• are seeking an internship commencing in the year immediately following graduation; or
  • have received Review Committee approval from a previous campaign to defer commencement of internship.
Not Guaranteed offer graduates
Group BMedical graduates of Australian (interstate) or New Zealand universities who are Australian or New Zealand citizens, or Australian permanent residents; or

Medical graduates of Queensland universities who are Australian or New Zealand citizens, or Australian permanent residents who do not meet the criteria outlined in group A.
Group CMedical graduates of Australian (Queensland or interstate) or New Zealand universities who are not Australian or New Zealand citizens, or Australian permanent residents who:
  • currently hold a visa that allows them to work in Australia; or
  • will need to obtain a visa to work in Australia.
Group DMedical graduates of Australian university campuses outside of Australia accredited by the Australian Medical Council (AMC); or
Medical graduates of international universities who have not completed an internship in Australia or another country and have either:
  • obtained the AMC Certificate; or
  • successfully completed the AMC MCQ (multiple choice questionnaire).

What I mean is that for Qld grads, your grades do not matter unlike Victoria.
It also means that interstate students will be less likely to get a place at Royal Brisbane and Princess Alexandra hospitals which are routinely oversubscribed. However, most regional hospitals will be under subscribed and you will easily get a place ahead of Monash Malaysian and other international medical graduates.
 
I'm a current Med student in my 30s so can't comment personally on the after University part, but I work in Allied Health and a doctor I work very closely with did Medicine in his 30s (after an early career in politics!) and absolutely encouraged me to apply despite my age, saying he had no problems whatsoever, despite his age and the fact that he was married with children. This was a number of years ago, and the fact that he is, well, a he, possibly played a role in the ease with which child-rearing continued to occur, so that's useful to note.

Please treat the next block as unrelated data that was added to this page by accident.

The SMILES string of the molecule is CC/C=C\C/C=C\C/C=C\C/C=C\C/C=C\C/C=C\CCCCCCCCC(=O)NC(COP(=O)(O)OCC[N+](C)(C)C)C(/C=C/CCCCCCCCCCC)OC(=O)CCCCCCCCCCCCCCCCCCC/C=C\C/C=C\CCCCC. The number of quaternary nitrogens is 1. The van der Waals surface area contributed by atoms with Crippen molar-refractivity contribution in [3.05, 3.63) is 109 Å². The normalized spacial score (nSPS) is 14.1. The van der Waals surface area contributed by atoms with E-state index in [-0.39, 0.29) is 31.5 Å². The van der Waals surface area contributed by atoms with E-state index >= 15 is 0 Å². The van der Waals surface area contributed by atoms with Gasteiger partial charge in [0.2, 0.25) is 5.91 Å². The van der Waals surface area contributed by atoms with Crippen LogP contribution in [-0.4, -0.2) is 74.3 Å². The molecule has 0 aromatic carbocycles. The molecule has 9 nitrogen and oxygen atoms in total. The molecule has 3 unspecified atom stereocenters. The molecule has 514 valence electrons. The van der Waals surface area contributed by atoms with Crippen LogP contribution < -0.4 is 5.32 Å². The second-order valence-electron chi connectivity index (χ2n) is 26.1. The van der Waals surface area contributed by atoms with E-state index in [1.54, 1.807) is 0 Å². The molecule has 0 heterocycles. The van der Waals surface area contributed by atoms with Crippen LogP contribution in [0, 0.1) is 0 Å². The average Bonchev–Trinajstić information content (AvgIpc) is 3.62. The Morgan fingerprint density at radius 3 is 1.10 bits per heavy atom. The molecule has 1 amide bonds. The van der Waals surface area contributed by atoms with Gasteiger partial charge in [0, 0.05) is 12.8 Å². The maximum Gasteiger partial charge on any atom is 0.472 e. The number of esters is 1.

Regardless, this is going to be the sort of thing that varies from person to person, but I suspect that is also the case for everyone, not just those over 30. Hopefully someone else can weigh in, but I'm not actually sure we have many currently active members who are practicing doctors AND who graduated in their 30s, so you might be out of luck on this forum (at least, for first hand experiences).
I think a lot of the issues faced by mature students lie in their partners. If they have a stay at home partner or no kids or a partner that doesn't mind moving, or one that can easily move (eg nurse etc). It will make a huge difference, particularly one that comes from a rural are which would be a bonus. Also an adventurous spirit can't be beat. In my junior doctor days, moving around different departments meant huge growth and lots of stimulation and learning. If you wanted a 9-5 job, work in an office or factory, you can do the same thing over and over. That would be my idea of hell on earth particularly when I was younger. Yes, there is stress especially when you are learning the new ropes in the first month then it becomes less so and more learning takes place.
 
Have you seen any glimpses for the redundancies/inefficiencies in healthcare to be cut out by tech in the future through your working career? It would be cool to hear how advancements might have changed things :)
AI is already in use in helping to screen imaging eg read mammograms in the States for over 20 years. Screening mammograms are supposed to be "read" by two radiologists. In order to save money and also due to a shortage of radiologists, the first read is done by a computer programme and the second verified by a human.

Already, computers are engaged in many ways to try to help minimise human errors. The incoming electronic medical records system will flag duplication of tests eg two similar blood tests done within a 24 h period, flag critical lab results, flag drug interactions in prescription. There is even a trial of an AI who will 'listen' in on consults, take notes and come up with differential diagnosis.

However, in all cases, humans firstly want to hear from another human. How would you like to hear bad news from an AI that you have cancer or that you loved one is terminal and should be placed on the Care of the Dying pathway?

Secondly, who is going to be held responsible if there is an error? The company that makes AI? It would make business sense to insist that a human be ultimately responsible just as in 'self-driving' programmes so far. Perhaps that day will come but not anytime soon.